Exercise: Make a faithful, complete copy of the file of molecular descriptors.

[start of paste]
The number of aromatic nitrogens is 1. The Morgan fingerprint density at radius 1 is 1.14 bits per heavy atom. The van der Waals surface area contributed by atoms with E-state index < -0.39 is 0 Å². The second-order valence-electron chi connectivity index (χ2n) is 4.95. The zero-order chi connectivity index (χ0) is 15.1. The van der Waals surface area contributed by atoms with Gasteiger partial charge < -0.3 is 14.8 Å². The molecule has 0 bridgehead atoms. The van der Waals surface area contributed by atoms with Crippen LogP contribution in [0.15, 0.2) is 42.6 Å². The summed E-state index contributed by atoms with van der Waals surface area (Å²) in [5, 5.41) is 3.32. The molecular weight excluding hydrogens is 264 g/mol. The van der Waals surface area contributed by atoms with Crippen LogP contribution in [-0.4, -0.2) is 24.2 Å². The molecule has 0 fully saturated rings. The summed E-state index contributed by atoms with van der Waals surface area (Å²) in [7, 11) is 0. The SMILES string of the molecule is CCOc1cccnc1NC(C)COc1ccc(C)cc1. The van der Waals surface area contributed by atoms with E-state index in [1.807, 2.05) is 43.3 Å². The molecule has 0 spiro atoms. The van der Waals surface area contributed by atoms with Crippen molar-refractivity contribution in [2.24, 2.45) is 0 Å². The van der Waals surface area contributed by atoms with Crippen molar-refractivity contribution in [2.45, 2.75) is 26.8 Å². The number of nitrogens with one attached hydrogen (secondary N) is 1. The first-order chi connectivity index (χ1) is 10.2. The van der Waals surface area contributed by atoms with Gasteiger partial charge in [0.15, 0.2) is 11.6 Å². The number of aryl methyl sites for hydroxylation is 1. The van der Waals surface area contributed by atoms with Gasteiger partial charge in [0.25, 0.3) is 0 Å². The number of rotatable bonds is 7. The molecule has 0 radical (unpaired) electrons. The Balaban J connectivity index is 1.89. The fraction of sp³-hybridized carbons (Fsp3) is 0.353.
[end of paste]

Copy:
The number of aromatic nitrogens is 1. The Morgan fingerprint density at radius 1 is 1.14 bits per heavy atom. The van der Waals surface area contributed by atoms with E-state index < -0.39 is 0 Å². The second-order valence-electron chi connectivity index (χ2n) is 4.95. The zero-order chi connectivity index (χ0) is 15.1. The van der Waals surface area contributed by atoms with Gasteiger partial charge < -0.3 is 14.8 Å². The molecule has 0 bridgehead atoms. The van der Waals surface area contributed by atoms with Crippen LogP contribution in [0.15, 0.2) is 42.6 Å². The summed E-state index contributed by atoms with van der Waals surface area (Å²) in [5, 5.41) is 3.32. The molecular weight excluding hydrogens is 264 g/mol. The van der Waals surface area contributed by atoms with Crippen LogP contribution in [-0.4, -0.2) is 24.2 Å². The molecule has 0 fully saturated rings. The summed E-state index contributed by atoms with van der Waals surface area (Å²) in [7, 11) is 0. The SMILES string of the molecule is CCOc1cccnc1NC(C)COc1ccc(C)cc1. The van der Waals surface area contributed by atoms with E-state index in [1.807, 2.05) is 43.3 Å². The molecule has 0 spiro atoms. The van der Waals surface area contributed by atoms with Crippen molar-refractivity contribution in [2.24, 2.45) is 0 Å². The van der Waals surface area contributed by atoms with Crippen molar-refractivity contribution in [2.45, 2.75) is 26.8 Å². The number of nitrogens with one attached hydrogen (secondary N) is 1. The first-order chi connectivity index (χ1) is 10.2. The van der Waals surface area contributed by atoms with Gasteiger partial charge in [0.15, 0.2) is 11.6 Å². The number of aryl methyl sites for hydroxylation is 1. The van der Waals surface area contributed by atoms with Gasteiger partial charge in [0.25, 0.3) is 0 Å². The number of rotatable bonds is 7. The molecule has 0 radical (unpaired) electrons. The Balaban J connectivity index is 1.89. The fraction of sp³-hybridized carbons (Fsp3) is 0.353.